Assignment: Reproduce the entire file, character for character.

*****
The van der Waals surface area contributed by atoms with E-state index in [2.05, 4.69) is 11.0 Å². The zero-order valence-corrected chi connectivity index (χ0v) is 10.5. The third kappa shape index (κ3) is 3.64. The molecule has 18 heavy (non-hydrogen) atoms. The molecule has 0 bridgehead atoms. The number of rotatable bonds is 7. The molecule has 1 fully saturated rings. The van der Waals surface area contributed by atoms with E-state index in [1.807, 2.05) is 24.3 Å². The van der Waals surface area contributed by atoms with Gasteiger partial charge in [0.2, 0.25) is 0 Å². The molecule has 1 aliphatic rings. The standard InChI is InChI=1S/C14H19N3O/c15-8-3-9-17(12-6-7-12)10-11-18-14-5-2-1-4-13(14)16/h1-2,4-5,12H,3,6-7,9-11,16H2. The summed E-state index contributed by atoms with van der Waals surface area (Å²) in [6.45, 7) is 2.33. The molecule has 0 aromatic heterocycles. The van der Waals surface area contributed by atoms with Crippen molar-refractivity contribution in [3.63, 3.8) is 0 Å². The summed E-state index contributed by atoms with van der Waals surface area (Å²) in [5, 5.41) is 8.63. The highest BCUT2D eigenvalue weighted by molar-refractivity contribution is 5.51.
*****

The van der Waals surface area contributed by atoms with E-state index in [2.05, 4.69) is 11.0 Å². The zero-order valence-corrected chi connectivity index (χ0v) is 10.5. The third kappa shape index (κ3) is 3.64. The molecule has 18 heavy (non-hydrogen) atoms. The molecule has 0 bridgehead atoms. The number of rotatable bonds is 7. The molecule has 1 fully saturated rings. The van der Waals surface area contributed by atoms with E-state index in [1.807, 2.05) is 24.3 Å². The van der Waals surface area contributed by atoms with Gasteiger partial charge in [0.2, 0.25) is 0 Å². The molecule has 1 aliphatic rings. The standard InChI is InChI=1S/C14H19N3O/c15-8-3-9-17(12-6-7-12)10-11-18-14-5-2-1-4-13(14)16/h1-2,4-5,12H,3,6-7,9-11,16H2. The summed E-state index contributed by atoms with van der Waals surface area (Å²) in [6.45, 7) is 2.33. The molecule has 0 aromatic heterocycles. The van der Waals surface area contributed by atoms with Crippen molar-refractivity contribution in [3.63, 3.8) is 0 Å². The summed E-state index contributed by atoms with van der Waals surface area (Å²) in [5, 5.41) is 8.63. The highest BCUT2D eigenvalue weighted by molar-refractivity contribution is 5.51.